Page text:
Sagas are back! The Birth of Meletis feels tailor made for White-based control decks in Peasant cube. With a strong allusion to Wall of Omens, the amount of value you get for two mana with this card is respectible. While drawing a basic Plains and not a random card off the top of your deck is certainly less than ideal, especially as the game goes late, The Birth of Meletis still effectively replaces itself. And you know what? Value is value.

Obviously the demand for Sagas will go up the more interaction you have with enchantments, so keep this in mind when contemplating over and testing your archetypes. Enchantment recursion and blink effects are certainly possible with some of the new card interactions in Theros Beyond Death. While i’ve never seen an “enchantments matter” deck in cube, that doesn’t mean we can’t at least try it with this and some of the other new Sagas.


Modal spells are a fantastic design influence on modern Magic cards. Thanks largely in part to the advent of best-of-one Magic on Arena we’ve seen an influx of interesting, flexible spells like Thassa’s Intervention. Both modes are slightly overcosted for what we’d expect to pay for these effects, but we accept them when we know that the card will play differently every time we cast it. I can’t stress enough the significance of replayability with these modal spells. Having more agency is, when properly balanced, more fun for most players. It makes us feel clever, or smart, and deepens our appreciation for individual card choices during drafts and deckbuilding.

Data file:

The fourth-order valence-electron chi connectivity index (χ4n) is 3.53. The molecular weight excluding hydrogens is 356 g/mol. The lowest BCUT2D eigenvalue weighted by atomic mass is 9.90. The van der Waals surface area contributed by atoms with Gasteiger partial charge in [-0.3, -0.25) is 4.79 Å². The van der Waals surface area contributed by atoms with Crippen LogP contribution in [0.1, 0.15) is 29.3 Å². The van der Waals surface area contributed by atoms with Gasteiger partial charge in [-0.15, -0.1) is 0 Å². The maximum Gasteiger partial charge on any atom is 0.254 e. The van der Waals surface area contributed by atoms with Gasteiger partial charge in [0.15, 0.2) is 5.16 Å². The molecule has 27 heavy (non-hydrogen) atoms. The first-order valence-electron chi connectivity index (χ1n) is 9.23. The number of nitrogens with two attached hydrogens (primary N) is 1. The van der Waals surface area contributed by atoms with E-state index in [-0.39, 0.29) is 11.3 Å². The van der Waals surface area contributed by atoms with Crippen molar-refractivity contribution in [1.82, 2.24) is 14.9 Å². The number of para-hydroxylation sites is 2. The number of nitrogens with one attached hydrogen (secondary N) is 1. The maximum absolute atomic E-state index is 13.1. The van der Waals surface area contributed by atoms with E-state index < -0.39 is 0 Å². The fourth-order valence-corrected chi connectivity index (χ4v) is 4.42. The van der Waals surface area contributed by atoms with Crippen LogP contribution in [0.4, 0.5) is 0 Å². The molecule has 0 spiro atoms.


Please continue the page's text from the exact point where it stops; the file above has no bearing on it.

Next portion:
When I consider the floor to this spell—2UU to cast Inspiration, or 1UU to cast Quench—it’s hard to imagine me dismissing Thassa’s Intervention in lieu of two other, more singularly focused spells like Syncopate and Drawn From Dreams. In fact, modal card designs like Thassa’s Intervention might fundamentally call into question the function of all my counterspells and card draw spells, which feels like a wild idea. What if we are entering a world where some of the mainstays of Blue card selection and permission are replaced by these new, more flexible spells? It’s exciting to me that we can, if we choose to, more actively ride this line between optionality and efficiency in our environments.